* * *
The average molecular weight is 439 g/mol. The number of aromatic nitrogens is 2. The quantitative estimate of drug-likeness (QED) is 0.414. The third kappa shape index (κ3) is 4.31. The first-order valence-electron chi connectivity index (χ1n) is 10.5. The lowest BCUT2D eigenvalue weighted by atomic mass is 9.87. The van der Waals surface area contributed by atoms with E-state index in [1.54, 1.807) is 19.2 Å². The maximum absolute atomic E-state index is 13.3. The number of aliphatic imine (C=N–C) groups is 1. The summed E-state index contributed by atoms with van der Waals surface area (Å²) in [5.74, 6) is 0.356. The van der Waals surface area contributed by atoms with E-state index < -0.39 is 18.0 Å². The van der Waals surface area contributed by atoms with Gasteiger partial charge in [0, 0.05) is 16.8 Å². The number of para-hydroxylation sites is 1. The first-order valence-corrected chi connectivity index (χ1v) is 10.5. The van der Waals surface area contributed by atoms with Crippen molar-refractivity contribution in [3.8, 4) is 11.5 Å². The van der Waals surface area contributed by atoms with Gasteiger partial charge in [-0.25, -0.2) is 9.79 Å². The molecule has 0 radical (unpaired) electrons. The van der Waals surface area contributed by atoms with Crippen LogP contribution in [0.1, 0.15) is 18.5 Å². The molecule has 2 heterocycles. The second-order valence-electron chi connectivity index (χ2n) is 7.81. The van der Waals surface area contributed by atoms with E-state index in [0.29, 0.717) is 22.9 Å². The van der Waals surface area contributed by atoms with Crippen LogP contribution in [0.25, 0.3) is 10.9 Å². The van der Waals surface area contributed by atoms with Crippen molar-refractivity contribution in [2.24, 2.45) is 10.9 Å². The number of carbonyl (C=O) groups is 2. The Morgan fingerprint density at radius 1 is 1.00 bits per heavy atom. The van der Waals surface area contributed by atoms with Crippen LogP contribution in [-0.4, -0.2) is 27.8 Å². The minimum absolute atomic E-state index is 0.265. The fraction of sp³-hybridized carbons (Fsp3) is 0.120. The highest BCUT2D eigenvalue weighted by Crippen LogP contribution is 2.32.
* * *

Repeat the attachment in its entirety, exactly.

The average molecular weight is 439 g/mol. The number of aromatic nitrogens is 2. The quantitative estimate of drug-likeness (QED) is 0.414. The third kappa shape index (κ3) is 4.31. The first-order valence-electron chi connectivity index (χ1n) is 10.5. The lowest BCUT2D eigenvalue weighted by atomic mass is 9.87. The van der Waals surface area contributed by atoms with E-state index in [1.54, 1.807) is 19.2 Å². The maximum absolute atomic E-state index is 13.3. The number of aliphatic imine (C=N–C) groups is 1. The summed E-state index contributed by atoms with van der Waals surface area (Å²) in [5.74, 6) is 0.356. The van der Waals surface area contributed by atoms with E-state index < -0.39 is 18.0 Å². The van der Waals surface area contributed by atoms with Gasteiger partial charge in [0, 0.05) is 16.8 Å². The number of para-hydroxylation sites is 1. The first-order valence-corrected chi connectivity index (χ1v) is 10.5. The van der Waals surface area contributed by atoms with Crippen molar-refractivity contribution in [3.8, 4) is 11.5 Å². The van der Waals surface area contributed by atoms with Gasteiger partial charge in [-0.25, -0.2) is 9.79 Å². The molecule has 0 radical (unpaired) electrons. The van der Waals surface area contributed by atoms with Crippen LogP contribution in [0.1, 0.15) is 18.5 Å². The molecule has 2 heterocycles. The second-order valence-electron chi connectivity index (χ2n) is 7.81. The van der Waals surface area contributed by atoms with E-state index in [0.29, 0.717) is 22.9 Å². The van der Waals surface area contributed by atoms with Crippen LogP contribution in [0.25, 0.3) is 10.9 Å². The van der Waals surface area contributed by atoms with Crippen molar-refractivity contribution in [2.24, 2.45) is 10.9 Å². The number of carbonyl (C=O) groups is 2. The Morgan fingerprint density at radius 1 is 1.00 bits per heavy atom. The van der Waals surface area contributed by atoms with Crippen LogP contribution in [-0.4, -0.2) is 27.8 Å². The minimum absolute atomic E-state index is 0.265. The fraction of sp³-hybridized carbons (Fsp3) is 0.120. The highest BCUT2D eigenvalue weighted by Crippen LogP contribution is 2.32.